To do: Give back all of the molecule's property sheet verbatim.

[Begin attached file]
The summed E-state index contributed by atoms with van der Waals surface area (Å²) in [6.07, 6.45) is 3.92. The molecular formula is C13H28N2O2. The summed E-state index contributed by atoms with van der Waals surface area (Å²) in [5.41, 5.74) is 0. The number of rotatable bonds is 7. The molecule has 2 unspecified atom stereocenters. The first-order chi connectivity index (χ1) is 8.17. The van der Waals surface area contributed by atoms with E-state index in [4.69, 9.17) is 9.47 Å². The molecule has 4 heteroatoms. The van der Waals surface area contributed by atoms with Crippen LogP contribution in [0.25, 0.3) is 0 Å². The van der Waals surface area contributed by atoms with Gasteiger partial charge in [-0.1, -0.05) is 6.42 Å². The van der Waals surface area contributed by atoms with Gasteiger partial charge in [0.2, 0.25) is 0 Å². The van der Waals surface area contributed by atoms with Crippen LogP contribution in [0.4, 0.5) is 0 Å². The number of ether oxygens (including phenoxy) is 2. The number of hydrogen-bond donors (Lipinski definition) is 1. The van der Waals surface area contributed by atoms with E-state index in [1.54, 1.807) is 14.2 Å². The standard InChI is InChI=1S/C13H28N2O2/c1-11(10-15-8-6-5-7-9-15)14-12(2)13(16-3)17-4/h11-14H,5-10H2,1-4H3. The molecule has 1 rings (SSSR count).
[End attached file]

The summed E-state index contributed by atoms with van der Waals surface area (Å²) in [6.07, 6.45) is 3.92. The molecular formula is C13H28N2O2. The summed E-state index contributed by atoms with van der Waals surface area (Å²) in [5.41, 5.74) is 0. The number of rotatable bonds is 7. The molecule has 2 unspecified atom stereocenters. The first-order chi connectivity index (χ1) is 8.17. The van der Waals surface area contributed by atoms with E-state index in [4.69, 9.17) is 9.47 Å². The molecule has 4 heteroatoms. The van der Waals surface area contributed by atoms with Crippen LogP contribution in [0.25, 0.3) is 0 Å². The van der Waals surface area contributed by atoms with Gasteiger partial charge in [-0.1, -0.05) is 6.42 Å². The van der Waals surface area contributed by atoms with Gasteiger partial charge in [0.2, 0.25) is 0 Å². The van der Waals surface area contributed by atoms with Crippen LogP contribution in [0.4, 0.5) is 0 Å². The number of ether oxygens (including phenoxy) is 2. The number of hydrogen-bond donors (Lipinski definition) is 1. The van der Waals surface area contributed by atoms with E-state index in [1.54, 1.807) is 14.2 Å². The standard InChI is InChI=1S/C13H28N2O2/c1-11(10-15-8-6-5-7-9-15)14-12(2)13(16-3)17-4/h11-14H,5-10H2,1-4H3. The molecule has 1 rings (SSSR count).